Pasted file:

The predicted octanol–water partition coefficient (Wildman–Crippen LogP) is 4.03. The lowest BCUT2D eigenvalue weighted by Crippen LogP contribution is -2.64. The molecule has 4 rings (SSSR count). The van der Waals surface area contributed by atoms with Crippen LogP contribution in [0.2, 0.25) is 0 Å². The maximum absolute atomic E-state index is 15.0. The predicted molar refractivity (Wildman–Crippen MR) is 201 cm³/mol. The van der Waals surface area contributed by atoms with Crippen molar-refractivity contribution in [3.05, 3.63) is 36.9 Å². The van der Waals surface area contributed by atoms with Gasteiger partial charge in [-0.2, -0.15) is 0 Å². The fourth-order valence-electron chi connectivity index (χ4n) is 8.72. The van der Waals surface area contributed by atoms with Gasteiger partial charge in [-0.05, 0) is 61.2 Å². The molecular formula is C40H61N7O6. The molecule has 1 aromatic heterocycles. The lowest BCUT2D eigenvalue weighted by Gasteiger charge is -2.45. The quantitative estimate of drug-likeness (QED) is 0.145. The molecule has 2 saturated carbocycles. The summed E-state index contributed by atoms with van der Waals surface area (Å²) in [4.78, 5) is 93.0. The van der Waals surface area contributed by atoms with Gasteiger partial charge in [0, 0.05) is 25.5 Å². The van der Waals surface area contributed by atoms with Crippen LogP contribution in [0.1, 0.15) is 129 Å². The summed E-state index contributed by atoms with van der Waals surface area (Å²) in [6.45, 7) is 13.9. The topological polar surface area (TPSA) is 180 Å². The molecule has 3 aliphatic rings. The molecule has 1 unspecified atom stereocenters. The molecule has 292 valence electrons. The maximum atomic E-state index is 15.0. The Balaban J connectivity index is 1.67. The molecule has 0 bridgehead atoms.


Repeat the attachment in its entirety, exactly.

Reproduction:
The predicted octanol–water partition coefficient (Wildman–Crippen LogP) is 4.03. The lowest BCUT2D eigenvalue weighted by Crippen LogP contribution is -2.64. The molecule has 4 rings (SSSR count). The van der Waals surface area contributed by atoms with Crippen LogP contribution in [0.2, 0.25) is 0 Å². The maximum absolute atomic E-state index is 15.0. The predicted molar refractivity (Wildman–Crippen MR) is 201 cm³/mol. The van der Waals surface area contributed by atoms with Crippen molar-refractivity contribution in [3.05, 3.63) is 36.9 Å². The van der Waals surface area contributed by atoms with Gasteiger partial charge in [-0.2, -0.15) is 0 Å². The fourth-order valence-electron chi connectivity index (χ4n) is 8.72. The van der Waals surface area contributed by atoms with Gasteiger partial charge in [-0.05, 0) is 61.2 Å². The molecular formula is C40H61N7O6. The molecule has 1 aromatic heterocycles. The lowest BCUT2D eigenvalue weighted by Gasteiger charge is -2.45. The quantitative estimate of drug-likeness (QED) is 0.145. The molecule has 2 saturated carbocycles. The summed E-state index contributed by atoms with van der Waals surface area (Å²) in [4.78, 5) is 93.0. The van der Waals surface area contributed by atoms with Gasteiger partial charge in [0, 0.05) is 25.5 Å². The van der Waals surface area contributed by atoms with Crippen LogP contribution in [0.1, 0.15) is 129 Å². The summed E-state index contributed by atoms with van der Waals surface area (Å²) in [6.45, 7) is 13.9. The topological polar surface area (TPSA) is 180 Å². The molecule has 3 aliphatic rings. The molecule has 1 unspecified atom stereocenters. The molecule has 292 valence electrons. The maximum atomic E-state index is 15.0. The Balaban J connectivity index is 1.67. The molecule has 0 bridgehead atoms.